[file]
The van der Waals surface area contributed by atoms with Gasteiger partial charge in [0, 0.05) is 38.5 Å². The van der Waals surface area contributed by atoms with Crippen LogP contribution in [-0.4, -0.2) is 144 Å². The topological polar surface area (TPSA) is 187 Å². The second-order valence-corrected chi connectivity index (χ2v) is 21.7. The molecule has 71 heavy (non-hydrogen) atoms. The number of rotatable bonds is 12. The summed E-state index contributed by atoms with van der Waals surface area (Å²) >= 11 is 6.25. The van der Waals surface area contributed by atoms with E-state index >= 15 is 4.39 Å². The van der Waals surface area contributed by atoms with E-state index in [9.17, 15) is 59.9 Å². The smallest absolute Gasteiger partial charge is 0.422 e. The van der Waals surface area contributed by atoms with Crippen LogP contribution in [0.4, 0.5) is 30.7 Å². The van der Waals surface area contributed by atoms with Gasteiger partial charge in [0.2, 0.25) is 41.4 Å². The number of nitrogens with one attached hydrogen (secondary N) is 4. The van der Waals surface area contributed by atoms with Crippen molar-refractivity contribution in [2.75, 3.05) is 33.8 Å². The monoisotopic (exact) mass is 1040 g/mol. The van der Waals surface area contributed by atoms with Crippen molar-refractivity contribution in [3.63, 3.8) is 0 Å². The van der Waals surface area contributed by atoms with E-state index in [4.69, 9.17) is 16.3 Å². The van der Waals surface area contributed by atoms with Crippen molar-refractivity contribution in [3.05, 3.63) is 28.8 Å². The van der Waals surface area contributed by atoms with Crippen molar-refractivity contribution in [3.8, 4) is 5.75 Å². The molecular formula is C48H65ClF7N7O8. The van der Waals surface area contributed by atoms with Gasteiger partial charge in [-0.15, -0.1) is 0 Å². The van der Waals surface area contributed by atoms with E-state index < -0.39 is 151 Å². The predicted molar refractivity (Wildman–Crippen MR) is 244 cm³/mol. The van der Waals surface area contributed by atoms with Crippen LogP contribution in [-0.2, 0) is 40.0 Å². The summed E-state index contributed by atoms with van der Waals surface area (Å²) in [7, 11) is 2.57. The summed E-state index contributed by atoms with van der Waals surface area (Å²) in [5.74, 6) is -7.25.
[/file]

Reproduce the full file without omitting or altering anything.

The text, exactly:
The van der Waals surface area contributed by atoms with Gasteiger partial charge in [0, 0.05) is 38.5 Å². The van der Waals surface area contributed by atoms with Crippen LogP contribution in [-0.4, -0.2) is 144 Å². The topological polar surface area (TPSA) is 187 Å². The second-order valence-corrected chi connectivity index (χ2v) is 21.7. The molecule has 71 heavy (non-hydrogen) atoms. The number of rotatable bonds is 12. The summed E-state index contributed by atoms with van der Waals surface area (Å²) >= 11 is 6.25. The van der Waals surface area contributed by atoms with E-state index >= 15 is 4.39 Å². The van der Waals surface area contributed by atoms with E-state index in [9.17, 15) is 59.9 Å². The smallest absolute Gasteiger partial charge is 0.422 e. The van der Waals surface area contributed by atoms with Crippen LogP contribution in [0.4, 0.5) is 30.7 Å². The van der Waals surface area contributed by atoms with Gasteiger partial charge in [0.2, 0.25) is 41.4 Å². The number of nitrogens with one attached hydrogen (secondary N) is 4. The van der Waals surface area contributed by atoms with Crippen molar-refractivity contribution in [2.75, 3.05) is 33.8 Å². The monoisotopic (exact) mass is 1040 g/mol. The van der Waals surface area contributed by atoms with Crippen molar-refractivity contribution in [3.63, 3.8) is 0 Å². The van der Waals surface area contributed by atoms with E-state index in [4.69, 9.17) is 16.3 Å². The van der Waals surface area contributed by atoms with Crippen molar-refractivity contribution in [3.05, 3.63) is 28.8 Å². The van der Waals surface area contributed by atoms with Crippen molar-refractivity contribution in [3.8, 4) is 5.75 Å². The molecular formula is C48H65ClF7N7O8. The van der Waals surface area contributed by atoms with Gasteiger partial charge in [-0.15, -0.1) is 0 Å². The van der Waals surface area contributed by atoms with E-state index < -0.39 is 151 Å². The predicted molar refractivity (Wildman–Crippen MR) is 244 cm³/mol. The van der Waals surface area contributed by atoms with Crippen LogP contribution in [-0.2, 0) is 40.0 Å². The summed E-state index contributed by atoms with van der Waals surface area (Å²) in [7, 11) is 2.57. The summed E-state index contributed by atoms with van der Waals surface area (Å²) in [5.74, 6) is -7.25.